As a long-term practicing dentist, I have been continually mindful of the potential impacts dentistry can have on the environment. It is for this reason that I have been steadfast in my commitment to properly handling and disposing of all amalgam waste generated at my practice. I have been utilizing an amalgam separator since 2011 and have consequently prevented 2.3 lbs. of mercury from entering the local wastewater system. When it comes to a substance as harmful and toxic as mercury, every bit counts. A single pound of mercury is enough to contaminate a 22 acre lake to the point where fish consumption should be carefully monitored. With the proximity of Cherry Creek and the South Platte River to the Denver area, it is vital to the health of these aquatic systems that mercury is prevented from reaching their depths.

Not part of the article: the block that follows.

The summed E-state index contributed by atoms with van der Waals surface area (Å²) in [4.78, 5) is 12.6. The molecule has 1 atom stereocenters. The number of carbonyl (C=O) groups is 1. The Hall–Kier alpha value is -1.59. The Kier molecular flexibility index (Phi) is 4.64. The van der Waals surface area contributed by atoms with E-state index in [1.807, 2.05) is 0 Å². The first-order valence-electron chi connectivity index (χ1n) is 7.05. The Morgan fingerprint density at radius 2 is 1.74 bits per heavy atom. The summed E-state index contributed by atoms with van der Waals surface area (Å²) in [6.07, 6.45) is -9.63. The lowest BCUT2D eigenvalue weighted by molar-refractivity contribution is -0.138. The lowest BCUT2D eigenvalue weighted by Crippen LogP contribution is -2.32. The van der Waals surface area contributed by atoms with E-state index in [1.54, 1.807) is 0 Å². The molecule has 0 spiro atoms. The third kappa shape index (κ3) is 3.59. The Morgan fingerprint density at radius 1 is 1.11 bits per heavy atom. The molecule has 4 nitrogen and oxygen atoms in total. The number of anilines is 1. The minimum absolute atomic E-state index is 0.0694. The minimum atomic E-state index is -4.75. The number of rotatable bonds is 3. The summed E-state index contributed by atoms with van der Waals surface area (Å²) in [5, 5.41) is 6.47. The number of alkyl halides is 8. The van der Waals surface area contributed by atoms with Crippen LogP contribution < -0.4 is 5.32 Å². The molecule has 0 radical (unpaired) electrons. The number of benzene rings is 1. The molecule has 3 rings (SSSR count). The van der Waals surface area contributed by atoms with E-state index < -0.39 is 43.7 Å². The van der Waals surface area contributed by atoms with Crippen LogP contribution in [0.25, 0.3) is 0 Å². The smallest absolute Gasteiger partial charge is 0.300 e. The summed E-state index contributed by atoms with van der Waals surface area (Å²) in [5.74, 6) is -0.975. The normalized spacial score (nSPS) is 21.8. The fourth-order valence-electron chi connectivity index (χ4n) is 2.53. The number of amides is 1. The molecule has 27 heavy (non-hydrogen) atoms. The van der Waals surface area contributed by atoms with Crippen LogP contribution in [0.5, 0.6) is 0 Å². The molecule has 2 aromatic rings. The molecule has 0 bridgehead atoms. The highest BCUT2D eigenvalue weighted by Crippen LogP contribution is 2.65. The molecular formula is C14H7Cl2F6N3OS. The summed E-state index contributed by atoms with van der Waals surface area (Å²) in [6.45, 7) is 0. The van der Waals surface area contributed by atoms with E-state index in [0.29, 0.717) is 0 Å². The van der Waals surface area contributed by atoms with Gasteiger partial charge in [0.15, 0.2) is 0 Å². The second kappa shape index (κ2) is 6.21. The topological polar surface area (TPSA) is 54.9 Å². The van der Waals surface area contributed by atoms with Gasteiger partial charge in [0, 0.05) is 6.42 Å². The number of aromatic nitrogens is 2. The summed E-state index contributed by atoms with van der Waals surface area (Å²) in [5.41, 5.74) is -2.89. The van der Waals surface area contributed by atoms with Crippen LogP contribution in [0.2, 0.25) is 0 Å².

The harm posed by this substance has prompted the U.S. Environmental Protection Agency to propose effluent guidelines for dental discharges of amalgam, which it did on September 25, 2014. Prior to this, the Denver Metro Area imposed guidelines for best management practices for amalgam waste. The efforts I have put in over the years already prepared me for the Denver guidelines and even though the EPA regulations are much more stringent than in Denver, I am already equipped to be in compliance with the rule when it is finalized. Over the years, my waste management needs have been addressed through Dental Recycling North America, Inc. Although several companies sell amalgam separators, none tackle the issue as successfully as DRNA does. DRNA’s understanding of the regulatory landscape, its annual recycling services, and provision of compliance documentation ensures that all regulatory matters are adequately addressed. I have had the DRNA system in my office for 5 years now. It's simple, turnkey and affordable. They do all the heavy lifting and will get you into compliance with minimal effort on your end. I feel this one is a no brainer.